Crossrail unearths 4,000 skeletons at Liverpool Street station site
Thousands of skeletons from a medieval hospital burial site are having to be carefully removed before Crossrail can go ahead with its proposed station below Liverpool Street main-line terminal.
One of the two ticket halls on the construction plans is directly above the 16th century grounds of the old Bethlehem Royal Hospital, it has emerged.
Archaeologists from the Museum of London are carefully examining the bones this week, recording and preserving City heritage and history.
Excavating the human remains will have to be completed before construction starts, Crossrail has confirmed. The skeletons are to be reburied after consultations with the Ministry of Justice.
Details were revealed when Crossrail announced who has won the main construction contract for the new station complex, which has gone to Laing O’Rourke civil engineers, subject to a 10-day ‘stand still’ period under European procurement rules.
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Programme director Andy Mitchell said: “High quality bids were received for Liverpool Street, as well as other proposed stations at Whitechapel and Farringdon.”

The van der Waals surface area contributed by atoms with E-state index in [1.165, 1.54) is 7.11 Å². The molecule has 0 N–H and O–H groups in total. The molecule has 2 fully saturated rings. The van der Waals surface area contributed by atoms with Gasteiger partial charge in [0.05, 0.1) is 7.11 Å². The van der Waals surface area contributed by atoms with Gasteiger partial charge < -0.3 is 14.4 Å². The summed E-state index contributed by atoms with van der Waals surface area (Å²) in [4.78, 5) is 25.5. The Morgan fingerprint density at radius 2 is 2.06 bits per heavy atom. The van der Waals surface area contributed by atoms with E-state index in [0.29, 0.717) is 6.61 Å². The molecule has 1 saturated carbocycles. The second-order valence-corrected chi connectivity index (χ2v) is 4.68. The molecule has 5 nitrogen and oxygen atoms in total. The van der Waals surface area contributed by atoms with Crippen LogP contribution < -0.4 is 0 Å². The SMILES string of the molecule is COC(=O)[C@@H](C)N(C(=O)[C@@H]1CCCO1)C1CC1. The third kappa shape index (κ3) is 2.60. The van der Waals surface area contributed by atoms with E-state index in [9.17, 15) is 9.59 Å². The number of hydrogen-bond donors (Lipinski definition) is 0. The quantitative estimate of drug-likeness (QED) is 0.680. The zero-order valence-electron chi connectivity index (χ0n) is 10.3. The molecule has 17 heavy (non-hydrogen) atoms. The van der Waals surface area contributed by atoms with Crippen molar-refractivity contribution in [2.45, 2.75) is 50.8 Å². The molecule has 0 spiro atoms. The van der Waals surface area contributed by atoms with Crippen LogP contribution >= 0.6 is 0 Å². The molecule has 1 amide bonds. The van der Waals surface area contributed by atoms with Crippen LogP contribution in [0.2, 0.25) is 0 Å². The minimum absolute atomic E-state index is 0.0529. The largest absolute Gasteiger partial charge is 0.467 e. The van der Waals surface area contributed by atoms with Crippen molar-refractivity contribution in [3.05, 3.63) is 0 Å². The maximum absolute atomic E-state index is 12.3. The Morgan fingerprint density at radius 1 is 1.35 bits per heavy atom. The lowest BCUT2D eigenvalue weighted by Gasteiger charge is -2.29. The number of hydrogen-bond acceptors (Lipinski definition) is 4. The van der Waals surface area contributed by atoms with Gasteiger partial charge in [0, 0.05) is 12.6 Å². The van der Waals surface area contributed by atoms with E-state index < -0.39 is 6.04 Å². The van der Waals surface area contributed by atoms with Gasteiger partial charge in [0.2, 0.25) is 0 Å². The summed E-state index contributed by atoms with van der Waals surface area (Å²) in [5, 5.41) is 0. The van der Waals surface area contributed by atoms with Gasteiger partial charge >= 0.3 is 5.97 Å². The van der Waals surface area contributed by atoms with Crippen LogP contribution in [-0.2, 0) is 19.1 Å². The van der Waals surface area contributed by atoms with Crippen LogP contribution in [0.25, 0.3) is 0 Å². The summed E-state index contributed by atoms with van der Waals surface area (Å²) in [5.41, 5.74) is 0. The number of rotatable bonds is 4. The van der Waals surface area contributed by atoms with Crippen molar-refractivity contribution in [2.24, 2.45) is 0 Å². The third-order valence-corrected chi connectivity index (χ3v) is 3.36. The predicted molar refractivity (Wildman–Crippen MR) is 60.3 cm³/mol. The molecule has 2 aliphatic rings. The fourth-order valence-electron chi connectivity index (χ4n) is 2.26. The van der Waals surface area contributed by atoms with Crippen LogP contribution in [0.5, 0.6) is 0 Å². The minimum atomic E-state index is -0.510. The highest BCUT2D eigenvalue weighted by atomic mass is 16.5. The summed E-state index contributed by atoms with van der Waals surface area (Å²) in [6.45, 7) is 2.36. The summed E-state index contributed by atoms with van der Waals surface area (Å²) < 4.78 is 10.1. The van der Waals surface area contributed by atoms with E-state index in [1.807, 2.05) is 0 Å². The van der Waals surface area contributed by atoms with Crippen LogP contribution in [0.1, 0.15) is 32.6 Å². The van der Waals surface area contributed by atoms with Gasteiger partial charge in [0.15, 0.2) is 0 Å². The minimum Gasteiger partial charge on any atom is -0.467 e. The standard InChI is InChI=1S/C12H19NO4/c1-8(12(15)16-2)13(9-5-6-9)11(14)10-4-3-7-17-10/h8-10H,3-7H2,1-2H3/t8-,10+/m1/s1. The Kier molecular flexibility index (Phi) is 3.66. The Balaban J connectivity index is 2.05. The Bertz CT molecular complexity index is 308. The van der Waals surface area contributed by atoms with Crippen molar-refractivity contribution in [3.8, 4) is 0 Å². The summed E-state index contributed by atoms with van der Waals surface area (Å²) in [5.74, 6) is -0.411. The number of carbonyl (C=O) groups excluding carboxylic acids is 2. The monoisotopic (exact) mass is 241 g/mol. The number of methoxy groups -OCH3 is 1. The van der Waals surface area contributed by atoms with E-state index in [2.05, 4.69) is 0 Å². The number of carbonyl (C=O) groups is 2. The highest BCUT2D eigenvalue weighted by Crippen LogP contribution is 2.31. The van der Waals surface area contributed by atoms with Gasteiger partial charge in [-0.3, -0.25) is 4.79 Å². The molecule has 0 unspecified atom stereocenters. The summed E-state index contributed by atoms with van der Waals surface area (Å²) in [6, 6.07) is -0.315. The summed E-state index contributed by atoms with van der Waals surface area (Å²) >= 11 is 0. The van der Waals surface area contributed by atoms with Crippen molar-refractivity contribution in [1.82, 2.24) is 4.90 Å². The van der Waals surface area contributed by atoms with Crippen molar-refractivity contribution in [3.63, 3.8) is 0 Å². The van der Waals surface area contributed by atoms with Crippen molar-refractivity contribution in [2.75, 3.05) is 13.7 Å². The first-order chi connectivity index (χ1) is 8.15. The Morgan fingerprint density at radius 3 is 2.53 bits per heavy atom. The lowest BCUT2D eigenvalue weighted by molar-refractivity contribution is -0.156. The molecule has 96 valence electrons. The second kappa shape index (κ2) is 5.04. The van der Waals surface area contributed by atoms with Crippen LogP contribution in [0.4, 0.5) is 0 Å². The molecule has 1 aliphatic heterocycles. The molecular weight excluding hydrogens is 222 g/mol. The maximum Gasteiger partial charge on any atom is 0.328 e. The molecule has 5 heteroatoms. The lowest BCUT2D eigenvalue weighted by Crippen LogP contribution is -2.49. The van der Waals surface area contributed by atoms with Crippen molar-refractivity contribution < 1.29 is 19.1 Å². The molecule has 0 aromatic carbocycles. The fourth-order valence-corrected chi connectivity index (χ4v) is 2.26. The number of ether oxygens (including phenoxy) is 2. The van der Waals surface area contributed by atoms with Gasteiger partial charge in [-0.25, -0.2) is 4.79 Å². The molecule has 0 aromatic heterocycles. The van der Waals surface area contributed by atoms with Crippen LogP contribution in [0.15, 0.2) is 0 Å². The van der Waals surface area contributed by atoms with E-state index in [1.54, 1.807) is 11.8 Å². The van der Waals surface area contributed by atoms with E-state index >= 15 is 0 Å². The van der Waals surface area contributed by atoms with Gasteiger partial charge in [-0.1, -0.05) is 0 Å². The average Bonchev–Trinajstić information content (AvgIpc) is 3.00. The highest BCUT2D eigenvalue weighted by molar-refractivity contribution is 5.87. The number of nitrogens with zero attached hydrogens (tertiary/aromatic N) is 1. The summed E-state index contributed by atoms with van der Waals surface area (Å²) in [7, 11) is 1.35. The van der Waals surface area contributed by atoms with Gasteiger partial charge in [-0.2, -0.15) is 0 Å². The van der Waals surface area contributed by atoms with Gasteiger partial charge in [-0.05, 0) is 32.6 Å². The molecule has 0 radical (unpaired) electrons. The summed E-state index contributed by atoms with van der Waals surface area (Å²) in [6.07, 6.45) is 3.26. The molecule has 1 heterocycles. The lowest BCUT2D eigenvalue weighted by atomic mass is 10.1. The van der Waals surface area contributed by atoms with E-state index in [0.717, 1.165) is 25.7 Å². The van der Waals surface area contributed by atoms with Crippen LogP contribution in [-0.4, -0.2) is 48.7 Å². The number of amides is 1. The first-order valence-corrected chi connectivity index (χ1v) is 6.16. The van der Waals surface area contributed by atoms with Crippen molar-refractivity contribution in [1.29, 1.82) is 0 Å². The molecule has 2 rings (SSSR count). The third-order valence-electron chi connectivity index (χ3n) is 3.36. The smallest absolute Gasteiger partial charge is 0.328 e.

Construction gets under way later this year on the new station behind Bishopsgate, just minutes walk from Spitalfields. The new complex below the existing Liverpool Street concourse at one end and Moorgate station at the other will have direct interchange connections to five Underground lines, the Central from Bethnal Green, Metropolitan and Circle from Aldgate, Hammersmith & City from Whitechapel and Northern from Old Street.
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It has two ticket halls, at Broadgate and Moorgate. The Broadgate entrance at the Liverpool Street end is directly above the ancient Bethlehem cemetery where investigations by archaeologists on contract to Crossrail from the Museum of London have confirmed the presence of 4,000 complete human skeletons, buried just 8ft below street level.